June is Pride month in Toronto, and June 22-24, 2018 is the Festival Weekend of Pride Toronto. One of the largest Pride celebrations in the world, Toronto Pride has an estimated attendance of over 1 million people. It includes a special Family Pride program, Trans Pride, the Dyke March and the famous and fabulous Pride Parade.


Delivering the sounds of the world’s greatest jazz musicians from the quaint and most intimate of venues to large concert halls, the TD Toronto Jazz Festival is taking place June 22-July 1, 2018.

The_red_sea-Luminato display

The Luminato Arts Festival is taking place in Toronto from June 6-24, 2018. Luminato is one of the preeminent arts festivals in North America, having commissioned close to 100 new works of art, with more than 3,000 performances featuring 11,000 artists from over 40 countries. Photo credit: Benson Kua

Lisa Odjig of the Ojibwe Nation, two time world champion Hoop Dancer, performs at the 2016 Indigenous Arts Festival.

This June 21-24, 2018, the Indigenous Arts Festival will take place at Fort York National Historic Site. This free festival celebrates traditional and contemporary music, dance, theatre, storytelling, literature, crafts, and food created by indigenous artists. Photo: Lisa Odjig of the Ojibwe Nation, two time world champion Hoop Dancer, performs at the 2016 Indigenous Arts Festival (City of Toronto).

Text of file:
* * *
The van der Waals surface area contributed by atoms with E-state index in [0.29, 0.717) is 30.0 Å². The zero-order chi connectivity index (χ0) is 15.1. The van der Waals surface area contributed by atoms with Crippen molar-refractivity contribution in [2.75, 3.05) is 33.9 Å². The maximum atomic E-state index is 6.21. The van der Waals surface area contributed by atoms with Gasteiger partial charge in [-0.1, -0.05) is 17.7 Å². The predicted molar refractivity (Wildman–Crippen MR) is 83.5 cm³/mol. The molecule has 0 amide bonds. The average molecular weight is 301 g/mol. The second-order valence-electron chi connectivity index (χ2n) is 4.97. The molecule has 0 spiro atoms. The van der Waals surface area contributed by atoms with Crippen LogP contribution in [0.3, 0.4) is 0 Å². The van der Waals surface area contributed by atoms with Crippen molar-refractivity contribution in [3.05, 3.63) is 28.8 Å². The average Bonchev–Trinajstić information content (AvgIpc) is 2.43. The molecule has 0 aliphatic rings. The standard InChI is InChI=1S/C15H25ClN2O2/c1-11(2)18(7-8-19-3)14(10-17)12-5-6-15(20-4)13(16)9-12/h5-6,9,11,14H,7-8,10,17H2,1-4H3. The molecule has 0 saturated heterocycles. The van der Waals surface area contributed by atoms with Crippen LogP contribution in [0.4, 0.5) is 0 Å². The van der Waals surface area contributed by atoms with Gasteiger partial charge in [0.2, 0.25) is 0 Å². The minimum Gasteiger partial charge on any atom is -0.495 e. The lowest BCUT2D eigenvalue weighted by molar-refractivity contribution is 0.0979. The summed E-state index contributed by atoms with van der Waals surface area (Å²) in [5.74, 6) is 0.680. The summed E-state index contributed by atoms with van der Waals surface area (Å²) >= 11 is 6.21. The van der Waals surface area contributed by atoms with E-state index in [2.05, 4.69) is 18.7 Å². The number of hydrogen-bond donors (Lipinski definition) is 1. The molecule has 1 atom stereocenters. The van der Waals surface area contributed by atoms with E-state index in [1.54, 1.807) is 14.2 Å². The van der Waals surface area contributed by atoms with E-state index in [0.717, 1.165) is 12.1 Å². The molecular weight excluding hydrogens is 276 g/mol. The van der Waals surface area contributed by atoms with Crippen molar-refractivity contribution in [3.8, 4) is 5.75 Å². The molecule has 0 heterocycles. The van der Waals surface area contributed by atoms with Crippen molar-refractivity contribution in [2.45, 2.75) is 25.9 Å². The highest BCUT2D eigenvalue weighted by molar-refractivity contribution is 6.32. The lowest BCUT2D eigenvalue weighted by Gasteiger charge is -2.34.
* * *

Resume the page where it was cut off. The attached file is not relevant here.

Iconic Attractions

Toronto has a number of iconic attractions, and below are just a few. Explore! 

CN Tower

Toronto’s most prominent attraction is the CN Tower, the tallest free-standing structure in the western hemisphere. It now includes EdgeWalk, a thrilling hands-free walk around the outside ledge of the tower. Located at 351 meters is the revolving 360 Restaurant, featuring fine dining and some of the best views from a table anywhere in the Toronto. Photo credit: Tourism Toronto.

Nathan Phillips Square Toronto sign in front of Toronto City Hall.

Nathan Phillips Square is a vibrant, active space in the heart of the City. Every year, over 1.5 million visitors attend a variety of community and special events hosted at the Square, and take photos in front of the iconic TORONTO sign. This is also the site of Toronto’s City Hall, the seat of municipal government and corporate head office for Canada’s largest city. Photo credit: Tourism Toronto.

View of Yonge-Dundas Square during the day.

Yonge-Dundas Square is a unique focal point of the downtown Toronto community. The Square is designated for use as a public open space and as an event venue that can accommodate events of various sizes. You’ll discover a wide range of activities on the Square: community celebrations, theatrical events, concerts, receptions, promotions – events that appeal to residents and tourists alike and provide a showcase for local businesses. Photo credit: Tourism Toronto.

Museums and Art Galleries